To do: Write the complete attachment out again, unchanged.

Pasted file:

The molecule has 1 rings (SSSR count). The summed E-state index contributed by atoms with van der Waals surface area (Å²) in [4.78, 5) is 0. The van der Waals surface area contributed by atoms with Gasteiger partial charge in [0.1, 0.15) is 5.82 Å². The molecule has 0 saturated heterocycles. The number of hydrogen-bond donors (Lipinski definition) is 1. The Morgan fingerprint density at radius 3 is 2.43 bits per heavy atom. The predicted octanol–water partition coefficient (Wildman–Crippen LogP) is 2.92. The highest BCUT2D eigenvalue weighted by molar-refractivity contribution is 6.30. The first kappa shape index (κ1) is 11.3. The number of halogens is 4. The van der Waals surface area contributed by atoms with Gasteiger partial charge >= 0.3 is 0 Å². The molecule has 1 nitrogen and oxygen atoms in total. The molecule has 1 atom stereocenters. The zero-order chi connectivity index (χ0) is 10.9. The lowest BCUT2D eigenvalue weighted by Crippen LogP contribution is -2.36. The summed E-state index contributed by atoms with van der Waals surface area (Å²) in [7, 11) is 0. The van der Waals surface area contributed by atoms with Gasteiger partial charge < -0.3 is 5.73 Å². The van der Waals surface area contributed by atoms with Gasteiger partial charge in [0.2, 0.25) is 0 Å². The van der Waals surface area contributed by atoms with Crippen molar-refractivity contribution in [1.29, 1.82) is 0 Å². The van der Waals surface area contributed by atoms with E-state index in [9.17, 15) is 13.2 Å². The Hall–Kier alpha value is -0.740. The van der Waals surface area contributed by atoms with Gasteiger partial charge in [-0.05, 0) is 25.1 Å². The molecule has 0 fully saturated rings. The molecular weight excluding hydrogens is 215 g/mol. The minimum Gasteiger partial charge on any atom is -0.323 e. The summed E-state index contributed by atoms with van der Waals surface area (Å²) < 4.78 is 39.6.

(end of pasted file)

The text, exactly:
The molecule has 1 rings (SSSR count). The summed E-state index contributed by atoms with van der Waals surface area (Å²) in [4.78, 5) is 0. The van der Waals surface area contributed by atoms with Gasteiger partial charge in [0.1, 0.15) is 5.82 Å². The molecule has 0 saturated heterocycles. The number of hydrogen-bond donors (Lipinski definition) is 1. The Morgan fingerprint density at radius 3 is 2.43 bits per heavy atom. The predicted octanol–water partition coefficient (Wildman–Crippen LogP) is 2.92. The highest BCUT2D eigenvalue weighted by molar-refractivity contribution is 6.30. The first kappa shape index (κ1) is 11.3. The number of halogens is 4. The van der Waals surface area contributed by atoms with Gasteiger partial charge >= 0.3 is 0 Å². The molecule has 1 nitrogen and oxygen atoms in total. The molecule has 1 atom stereocenters. The zero-order chi connectivity index (χ0) is 10.9. The lowest BCUT2D eigenvalue weighted by Crippen LogP contribution is -2.36. The summed E-state index contributed by atoms with van der Waals surface area (Å²) in [7, 11) is 0. The van der Waals surface area contributed by atoms with Gasteiger partial charge < -0.3 is 5.73 Å². The van der Waals surface area contributed by atoms with Gasteiger partial charge in [0.2, 0.25) is 0 Å². The van der Waals surface area contributed by atoms with Crippen molar-refractivity contribution in [1.29, 1.82) is 0 Å². The van der Waals surface area contributed by atoms with E-state index in [9.17, 15) is 13.2 Å². The Hall–Kier alpha value is -0.740. The van der Waals surface area contributed by atoms with Gasteiger partial charge in [-0.05, 0) is 25.1 Å². The molecule has 0 fully saturated rings. The molecular weight excluding hydrogens is 215 g/mol. The minimum Gasteiger partial charge on any atom is -0.323 e. The summed E-state index contributed by atoms with van der Waals surface area (Å²) < 4.78 is 39.6.